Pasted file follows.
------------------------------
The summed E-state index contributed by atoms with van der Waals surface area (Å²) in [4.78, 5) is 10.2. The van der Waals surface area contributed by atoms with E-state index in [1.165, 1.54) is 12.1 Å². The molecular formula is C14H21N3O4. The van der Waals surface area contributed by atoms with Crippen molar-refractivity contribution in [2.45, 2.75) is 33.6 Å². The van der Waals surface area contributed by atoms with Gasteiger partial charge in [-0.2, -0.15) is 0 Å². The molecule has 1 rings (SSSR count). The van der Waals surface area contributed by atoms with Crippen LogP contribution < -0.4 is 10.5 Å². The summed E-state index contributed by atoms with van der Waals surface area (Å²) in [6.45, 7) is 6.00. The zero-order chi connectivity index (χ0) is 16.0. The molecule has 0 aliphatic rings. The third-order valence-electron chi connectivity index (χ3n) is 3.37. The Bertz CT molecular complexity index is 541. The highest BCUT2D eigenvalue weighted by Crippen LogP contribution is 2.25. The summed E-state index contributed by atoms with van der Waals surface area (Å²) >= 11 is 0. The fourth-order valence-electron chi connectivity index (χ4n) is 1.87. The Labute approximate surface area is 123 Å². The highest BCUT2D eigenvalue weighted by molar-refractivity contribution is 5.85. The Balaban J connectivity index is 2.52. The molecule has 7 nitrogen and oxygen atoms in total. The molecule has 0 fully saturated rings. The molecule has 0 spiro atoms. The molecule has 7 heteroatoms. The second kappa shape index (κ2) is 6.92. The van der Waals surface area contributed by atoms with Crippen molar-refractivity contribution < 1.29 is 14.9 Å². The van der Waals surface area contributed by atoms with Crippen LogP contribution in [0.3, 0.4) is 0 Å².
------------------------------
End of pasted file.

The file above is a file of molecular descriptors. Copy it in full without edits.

The summed E-state index contributed by atoms with van der Waals surface area (Å²) in [4.78, 5) is 10.2. The van der Waals surface area contributed by atoms with E-state index in [1.165, 1.54) is 12.1 Å². The molecular formula is C14H21N3O4. The van der Waals surface area contributed by atoms with Crippen molar-refractivity contribution in [2.45, 2.75) is 33.6 Å². The van der Waals surface area contributed by atoms with Gasteiger partial charge in [-0.2, -0.15) is 0 Å². The molecule has 1 rings (SSSR count). The van der Waals surface area contributed by atoms with Crippen LogP contribution < -0.4 is 10.5 Å². The summed E-state index contributed by atoms with van der Waals surface area (Å²) in [6.45, 7) is 6.00. The zero-order chi connectivity index (χ0) is 16.0. The molecule has 0 aliphatic rings. The third-order valence-electron chi connectivity index (χ3n) is 3.37. The Bertz CT molecular complexity index is 541. The highest BCUT2D eigenvalue weighted by Crippen LogP contribution is 2.25. The summed E-state index contributed by atoms with van der Waals surface area (Å²) >= 11 is 0. The fourth-order valence-electron chi connectivity index (χ4n) is 1.87. The Labute approximate surface area is 123 Å². The highest BCUT2D eigenvalue weighted by molar-refractivity contribution is 5.85. The Balaban J connectivity index is 2.52. The molecule has 7 nitrogen and oxygen atoms in total. The molecule has 0 fully saturated rings. The molecule has 0 spiro atoms. The molecule has 7 heteroatoms. The second kappa shape index (κ2) is 6.92. The van der Waals surface area contributed by atoms with Crippen molar-refractivity contribution < 1.29 is 14.9 Å². The van der Waals surface area contributed by atoms with Crippen LogP contribution in [0.3, 0.4) is 0 Å².